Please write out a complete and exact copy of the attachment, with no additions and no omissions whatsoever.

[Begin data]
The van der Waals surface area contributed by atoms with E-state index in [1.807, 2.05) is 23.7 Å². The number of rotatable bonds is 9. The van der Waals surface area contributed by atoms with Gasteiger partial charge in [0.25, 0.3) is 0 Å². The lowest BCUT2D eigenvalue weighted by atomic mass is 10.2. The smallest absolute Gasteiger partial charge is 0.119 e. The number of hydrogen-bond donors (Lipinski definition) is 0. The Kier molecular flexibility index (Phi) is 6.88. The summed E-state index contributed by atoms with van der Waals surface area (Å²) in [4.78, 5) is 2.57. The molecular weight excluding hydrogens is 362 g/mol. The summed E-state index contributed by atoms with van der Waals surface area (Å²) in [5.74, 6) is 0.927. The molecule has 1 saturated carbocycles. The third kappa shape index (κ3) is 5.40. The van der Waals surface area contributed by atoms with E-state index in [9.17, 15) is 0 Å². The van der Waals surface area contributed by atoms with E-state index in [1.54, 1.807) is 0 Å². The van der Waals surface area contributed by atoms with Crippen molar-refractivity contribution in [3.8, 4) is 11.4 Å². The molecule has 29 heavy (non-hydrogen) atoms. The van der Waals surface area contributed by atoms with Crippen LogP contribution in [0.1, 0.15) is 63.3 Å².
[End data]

The van der Waals surface area contributed by atoms with E-state index in [1.807, 2.05) is 23.7 Å². The number of rotatable bonds is 9. The van der Waals surface area contributed by atoms with Gasteiger partial charge in [0.25, 0.3) is 0 Å². The lowest BCUT2D eigenvalue weighted by atomic mass is 10.2. The smallest absolute Gasteiger partial charge is 0.119 e. The number of hydrogen-bond donors (Lipinski definition) is 0. The Kier molecular flexibility index (Phi) is 6.88. The summed E-state index contributed by atoms with van der Waals surface area (Å²) in [4.78, 5) is 2.57. The molecular weight excluding hydrogens is 362 g/mol. The summed E-state index contributed by atoms with van der Waals surface area (Å²) in [5.74, 6) is 0.927. The molecule has 1 saturated carbocycles. The third kappa shape index (κ3) is 5.40. The van der Waals surface area contributed by atoms with E-state index in [9.17, 15) is 0 Å². The van der Waals surface area contributed by atoms with E-state index in [1.54, 1.807) is 0 Å². The van der Waals surface area contributed by atoms with Crippen molar-refractivity contribution in [3.8, 4) is 11.4 Å². The molecule has 29 heavy (non-hydrogen) atoms. The van der Waals surface area contributed by atoms with Crippen LogP contribution in [0.1, 0.15) is 63.3 Å².